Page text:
But it has remained difficult to establish his exact intentions and state of mind before his tragic last fight against David Gonzales on July 21, 1994 in which the referee stopped the contest to save him further punishment. Wangila went to the dressing, on his own strength, but shortly afterwards, lapsed into a coma from which he would never wake. He died three days later. Akhbar Mohammed stood by his dead fighter and arranged to have his remains freighted to Nairobi. And there, Wangila’s last fight, this time over his cold body, began.
Soon after the body arrived in Nairobi, Wangila’s young widow, Grace Akinyi, started making arrangements for the funeral. But she was soon slapped with two separate injunctions from the High Court stopping her from burying him as stated in his will. Claims were made that Akinyi and Wangila had divorced in May, 1992, and that she had since remarried twice.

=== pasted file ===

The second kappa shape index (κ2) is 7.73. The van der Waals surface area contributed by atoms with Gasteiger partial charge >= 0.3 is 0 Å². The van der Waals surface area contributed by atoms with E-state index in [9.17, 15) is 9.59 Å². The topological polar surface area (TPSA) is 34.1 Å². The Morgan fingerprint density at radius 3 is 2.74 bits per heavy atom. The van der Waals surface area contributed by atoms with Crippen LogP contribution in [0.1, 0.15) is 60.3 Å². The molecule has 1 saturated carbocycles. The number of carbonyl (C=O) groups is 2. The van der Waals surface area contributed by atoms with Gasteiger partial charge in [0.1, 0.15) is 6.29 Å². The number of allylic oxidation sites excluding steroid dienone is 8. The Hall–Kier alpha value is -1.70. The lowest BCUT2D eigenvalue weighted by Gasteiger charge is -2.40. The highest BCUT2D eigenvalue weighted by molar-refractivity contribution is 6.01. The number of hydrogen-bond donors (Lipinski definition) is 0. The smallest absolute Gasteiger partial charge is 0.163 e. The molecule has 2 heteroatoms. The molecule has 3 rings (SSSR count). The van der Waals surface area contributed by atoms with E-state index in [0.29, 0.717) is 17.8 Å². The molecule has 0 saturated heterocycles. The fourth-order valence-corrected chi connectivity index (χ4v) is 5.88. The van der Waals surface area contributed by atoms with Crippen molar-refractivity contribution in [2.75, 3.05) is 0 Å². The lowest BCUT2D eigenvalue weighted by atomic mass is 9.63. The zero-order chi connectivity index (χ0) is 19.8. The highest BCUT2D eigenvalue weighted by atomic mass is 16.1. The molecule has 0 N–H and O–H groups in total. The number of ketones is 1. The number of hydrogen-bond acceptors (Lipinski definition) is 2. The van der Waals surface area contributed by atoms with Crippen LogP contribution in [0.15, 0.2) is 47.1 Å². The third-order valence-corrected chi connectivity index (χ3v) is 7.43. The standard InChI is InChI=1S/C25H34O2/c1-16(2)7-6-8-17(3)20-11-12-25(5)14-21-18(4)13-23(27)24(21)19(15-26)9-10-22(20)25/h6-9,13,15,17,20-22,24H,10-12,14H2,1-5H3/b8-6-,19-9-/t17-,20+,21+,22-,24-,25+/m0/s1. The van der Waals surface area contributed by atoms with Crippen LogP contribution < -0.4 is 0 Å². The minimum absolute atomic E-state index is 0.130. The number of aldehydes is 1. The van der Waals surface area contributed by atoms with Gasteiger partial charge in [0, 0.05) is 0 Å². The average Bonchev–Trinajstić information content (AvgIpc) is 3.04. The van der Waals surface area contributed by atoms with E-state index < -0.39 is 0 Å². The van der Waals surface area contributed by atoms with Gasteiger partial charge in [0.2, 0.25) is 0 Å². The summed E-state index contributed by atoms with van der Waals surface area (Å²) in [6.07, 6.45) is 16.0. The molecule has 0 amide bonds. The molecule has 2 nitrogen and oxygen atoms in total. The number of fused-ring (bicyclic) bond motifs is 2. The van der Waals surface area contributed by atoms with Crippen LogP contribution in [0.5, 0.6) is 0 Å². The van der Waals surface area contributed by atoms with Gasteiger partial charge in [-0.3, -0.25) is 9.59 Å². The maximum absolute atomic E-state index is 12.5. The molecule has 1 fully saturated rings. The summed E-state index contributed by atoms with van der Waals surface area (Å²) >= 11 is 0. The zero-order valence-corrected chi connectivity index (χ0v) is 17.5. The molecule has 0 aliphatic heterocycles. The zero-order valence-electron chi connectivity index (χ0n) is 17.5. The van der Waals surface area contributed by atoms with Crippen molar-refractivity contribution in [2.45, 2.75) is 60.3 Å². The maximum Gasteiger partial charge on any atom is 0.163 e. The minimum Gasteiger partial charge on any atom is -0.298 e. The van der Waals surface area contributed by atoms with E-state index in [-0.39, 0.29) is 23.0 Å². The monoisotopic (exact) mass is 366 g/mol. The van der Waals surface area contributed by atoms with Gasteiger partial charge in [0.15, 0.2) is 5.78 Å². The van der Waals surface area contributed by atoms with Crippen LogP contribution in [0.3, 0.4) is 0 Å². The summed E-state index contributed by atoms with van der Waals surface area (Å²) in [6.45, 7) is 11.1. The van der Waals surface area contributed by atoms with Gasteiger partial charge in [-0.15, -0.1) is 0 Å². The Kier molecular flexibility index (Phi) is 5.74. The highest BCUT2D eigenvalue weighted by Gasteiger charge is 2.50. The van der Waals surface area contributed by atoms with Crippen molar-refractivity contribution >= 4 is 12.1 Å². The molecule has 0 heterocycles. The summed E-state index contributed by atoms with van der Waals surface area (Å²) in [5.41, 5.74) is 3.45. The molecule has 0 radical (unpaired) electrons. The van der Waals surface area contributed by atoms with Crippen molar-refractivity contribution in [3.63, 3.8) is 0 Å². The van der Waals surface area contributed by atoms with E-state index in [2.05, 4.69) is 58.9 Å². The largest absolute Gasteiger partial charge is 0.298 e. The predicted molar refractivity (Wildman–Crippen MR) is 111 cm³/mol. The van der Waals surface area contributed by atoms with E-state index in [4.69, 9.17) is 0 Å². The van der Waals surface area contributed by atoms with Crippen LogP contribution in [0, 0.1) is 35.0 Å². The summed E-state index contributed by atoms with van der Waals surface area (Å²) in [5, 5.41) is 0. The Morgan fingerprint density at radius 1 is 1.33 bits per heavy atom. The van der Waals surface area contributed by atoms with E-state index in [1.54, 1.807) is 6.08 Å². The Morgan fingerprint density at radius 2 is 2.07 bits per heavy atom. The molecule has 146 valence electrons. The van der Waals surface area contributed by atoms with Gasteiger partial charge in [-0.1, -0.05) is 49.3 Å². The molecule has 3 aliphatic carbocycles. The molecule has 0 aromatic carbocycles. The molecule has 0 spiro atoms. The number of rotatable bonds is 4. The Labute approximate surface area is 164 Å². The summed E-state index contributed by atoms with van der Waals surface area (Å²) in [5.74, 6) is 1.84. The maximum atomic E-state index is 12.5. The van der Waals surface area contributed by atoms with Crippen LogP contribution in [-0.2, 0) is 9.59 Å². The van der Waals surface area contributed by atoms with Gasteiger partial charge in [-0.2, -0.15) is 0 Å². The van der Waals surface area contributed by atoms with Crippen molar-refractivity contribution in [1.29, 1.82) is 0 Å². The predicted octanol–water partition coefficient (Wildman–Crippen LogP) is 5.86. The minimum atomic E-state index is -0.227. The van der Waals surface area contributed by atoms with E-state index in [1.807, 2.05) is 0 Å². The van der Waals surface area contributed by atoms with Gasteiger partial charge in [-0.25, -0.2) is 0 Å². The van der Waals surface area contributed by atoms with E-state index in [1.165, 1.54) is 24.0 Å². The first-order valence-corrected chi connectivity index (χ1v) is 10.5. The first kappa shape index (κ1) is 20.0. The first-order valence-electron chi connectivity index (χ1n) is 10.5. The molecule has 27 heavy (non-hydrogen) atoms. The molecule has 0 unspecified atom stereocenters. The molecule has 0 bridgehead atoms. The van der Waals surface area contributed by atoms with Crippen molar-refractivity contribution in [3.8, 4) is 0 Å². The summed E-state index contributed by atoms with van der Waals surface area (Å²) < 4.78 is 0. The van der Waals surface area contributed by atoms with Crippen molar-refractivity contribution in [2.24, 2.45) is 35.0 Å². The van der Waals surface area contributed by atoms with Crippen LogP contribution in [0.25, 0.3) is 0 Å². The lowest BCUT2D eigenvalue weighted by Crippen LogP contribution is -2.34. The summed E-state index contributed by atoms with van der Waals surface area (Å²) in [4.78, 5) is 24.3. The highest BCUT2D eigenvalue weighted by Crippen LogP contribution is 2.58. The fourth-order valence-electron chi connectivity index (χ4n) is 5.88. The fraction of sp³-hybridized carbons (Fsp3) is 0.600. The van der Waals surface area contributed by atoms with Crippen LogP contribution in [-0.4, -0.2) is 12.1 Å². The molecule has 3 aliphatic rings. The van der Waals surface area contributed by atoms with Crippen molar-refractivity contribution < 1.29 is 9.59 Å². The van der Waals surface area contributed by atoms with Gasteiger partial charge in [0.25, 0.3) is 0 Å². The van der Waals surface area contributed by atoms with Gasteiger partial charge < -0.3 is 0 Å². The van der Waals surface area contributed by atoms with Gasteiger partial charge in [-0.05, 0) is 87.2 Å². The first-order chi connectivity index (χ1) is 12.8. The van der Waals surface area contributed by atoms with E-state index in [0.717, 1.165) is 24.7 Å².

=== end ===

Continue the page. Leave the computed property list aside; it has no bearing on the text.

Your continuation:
Wangila’s feisty mother, an old lady by the name of Eunice Moraa Mabeche, paraded two men, one John Mabeche, whom she told the media was Wangila’s father and Karani Ang’ira Kanyimbo, who claimed to be Wangila’s biological father but whom Moraa said was also her husband though not Wangila’s father. She wanted Wangila buried in Kisii, his ancestral home as she claimed. Moraa’s lead lawyer was Charles Nyachae, the current chairman of the Constitution Implementation Commission and included Mr Paul Buti, Mr Patrick Kiage and Mr Abel Ogenche.
Justice Andrew Hayanga granted them a temporary injunction restraining Akinyi from burying the body.